In other, non-related news, the times online is reporting the Webocalypse. Ok, ok, so it’s not really the end of the web, but it’s a start. Basically google has to give up 12 TB of YouTube user data to Viacom. Somehow Viacom thinks this will stop people from posting clips and shows on YouTube. It won’t. It will, however, give them more information than any possible ‘focus group’ could ever get on the viewing habits of young people. I’m assuming I don’t even need to mention the privacy issues this action brings up. Also The European Parliament added a law so each member state’s authorities could determine what software is appropriate for use on the internet. The article itself is a tad alarmist, but there are some very good points. I’m wondering how this might influence those of us across the pond.
This weeks PowerShell tutorial covers how to create pipelines and output management. Powershell pipelines are a series of cmdlets that pass objects from one to another. Each cmdlet generates an object and passes it to the next cmdlet via the pipeline. The receiving cmdlet uses that object as input and generates its own object as output. Connecting pipelines is done by using the pipe character (|).
Windows PowerShell is command-line scripting environment which uses the Microsoft .NET Common Language Runtime (CLR) and the .NET Framework. But unless you have Windows Server 2008 it doesn’t ship with Windows by default. You can however download it at www.microsoft.com/powershell. You will also need the .NET framework 2.0 if you don’t already have that installed.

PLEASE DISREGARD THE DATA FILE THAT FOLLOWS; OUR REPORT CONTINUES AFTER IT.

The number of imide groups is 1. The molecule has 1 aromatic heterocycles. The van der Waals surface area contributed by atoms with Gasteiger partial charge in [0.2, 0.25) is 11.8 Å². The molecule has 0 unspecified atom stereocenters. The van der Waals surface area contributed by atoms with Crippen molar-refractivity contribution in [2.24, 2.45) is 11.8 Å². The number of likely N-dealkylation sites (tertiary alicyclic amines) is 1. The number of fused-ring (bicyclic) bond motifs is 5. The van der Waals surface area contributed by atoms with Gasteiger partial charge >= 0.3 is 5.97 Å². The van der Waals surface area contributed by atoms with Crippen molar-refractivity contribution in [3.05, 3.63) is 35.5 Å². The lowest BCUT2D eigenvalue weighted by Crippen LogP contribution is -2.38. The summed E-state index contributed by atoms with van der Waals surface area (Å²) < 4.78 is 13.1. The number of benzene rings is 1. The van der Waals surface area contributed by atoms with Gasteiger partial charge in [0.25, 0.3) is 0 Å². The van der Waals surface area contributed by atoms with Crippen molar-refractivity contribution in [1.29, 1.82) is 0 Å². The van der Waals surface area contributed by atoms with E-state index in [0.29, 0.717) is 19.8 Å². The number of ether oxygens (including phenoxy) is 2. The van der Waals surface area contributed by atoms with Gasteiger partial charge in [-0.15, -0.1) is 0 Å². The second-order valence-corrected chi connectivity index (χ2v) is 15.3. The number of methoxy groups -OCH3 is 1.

Whether you travel with a laptop for business, or simply want to protect your data from prying eyes or hackers, encryption is quickly becoming a must for sensitive data. Fortunately Windows XP and Vista both offer encryption for files and directories.
1. First identify the folder you wish to encrypt.
2. Right click on that folder and then choose properties.
3. To the right of “Read-only” you should see a button labeled “Advanced…”. Click this button.
4. The fourth option down on this page should read “Encrypt contents to secure data”. Click the square white box next to this option to check mark it.
5. Click OK
6. Click Apply
7. Click OK to close after it has finished encrypting that folder.
Now if you need more protection then this, then you should consider one of the many full drive encryption softwares available. My personal favorite is CompuSec which also has a linux build!
Would you like to try out Linux, but haven’t a clue how to create a dual boot system? VirtualBox allows you to do just that. This is a software based virtualization platform that runs in Windows, Linux, Mac OS X, and Solaris that supports guests (virtual machines) of the same. Now you can easily roll out a Windows install on your Mac or Linux PC, or any other combination. As seen here, this is one of the coolest Linux demonstration videos I’ve had the chance to view, you’ll notice a Windows XP system running in the opposing desktop view in full screen even. The desktop effects you see are Compiz which I will discuss in a later post.